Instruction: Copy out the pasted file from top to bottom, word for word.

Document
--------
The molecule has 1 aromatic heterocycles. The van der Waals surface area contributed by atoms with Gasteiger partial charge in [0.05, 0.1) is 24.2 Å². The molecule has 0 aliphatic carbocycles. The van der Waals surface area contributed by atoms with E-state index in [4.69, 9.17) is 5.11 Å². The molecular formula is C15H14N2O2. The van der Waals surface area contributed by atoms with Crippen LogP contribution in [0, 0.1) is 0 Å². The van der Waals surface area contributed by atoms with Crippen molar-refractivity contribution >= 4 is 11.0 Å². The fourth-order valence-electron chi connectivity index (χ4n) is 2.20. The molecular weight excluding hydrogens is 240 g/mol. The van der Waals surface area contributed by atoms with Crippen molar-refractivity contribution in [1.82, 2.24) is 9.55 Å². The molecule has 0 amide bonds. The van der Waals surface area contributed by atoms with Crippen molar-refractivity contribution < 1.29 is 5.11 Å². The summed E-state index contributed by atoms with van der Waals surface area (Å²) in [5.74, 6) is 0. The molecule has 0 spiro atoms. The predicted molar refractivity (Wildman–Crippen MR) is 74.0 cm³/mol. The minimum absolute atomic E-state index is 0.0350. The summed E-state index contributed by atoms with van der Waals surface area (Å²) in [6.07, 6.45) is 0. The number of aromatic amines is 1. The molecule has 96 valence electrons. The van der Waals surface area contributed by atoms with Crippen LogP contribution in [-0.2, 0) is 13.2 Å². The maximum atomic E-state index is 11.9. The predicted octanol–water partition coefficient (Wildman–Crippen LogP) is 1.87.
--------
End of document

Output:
The molecule has 1 aromatic heterocycles. The van der Waals surface area contributed by atoms with Gasteiger partial charge in [0.05, 0.1) is 24.2 Å². The molecule has 0 aliphatic carbocycles. The van der Waals surface area contributed by atoms with E-state index in [4.69, 9.17) is 5.11 Å². The molecular formula is C15H14N2O2. The van der Waals surface area contributed by atoms with Crippen LogP contribution in [0, 0.1) is 0 Å². The van der Waals surface area contributed by atoms with Crippen molar-refractivity contribution >= 4 is 11.0 Å². The fourth-order valence-electron chi connectivity index (χ4n) is 2.20. The molecular weight excluding hydrogens is 240 g/mol. The van der Waals surface area contributed by atoms with Crippen molar-refractivity contribution in [1.82, 2.24) is 9.55 Å². The molecule has 0 amide bonds. The van der Waals surface area contributed by atoms with Crippen molar-refractivity contribution < 1.29 is 5.11 Å². The summed E-state index contributed by atoms with van der Waals surface area (Å²) in [5.74, 6) is 0. The molecule has 0 spiro atoms. The predicted molar refractivity (Wildman–Crippen MR) is 74.0 cm³/mol. The minimum absolute atomic E-state index is 0.0350. The summed E-state index contributed by atoms with van der Waals surface area (Å²) in [6.07, 6.45) is 0. The number of aromatic amines is 1. The molecule has 96 valence electrons. The van der Waals surface area contributed by atoms with Crippen LogP contribution in [-0.2, 0) is 13.2 Å². The maximum atomic E-state index is 11.9. The predicted octanol–water partition coefficient (Wildman–Crippen LogP) is 1.87.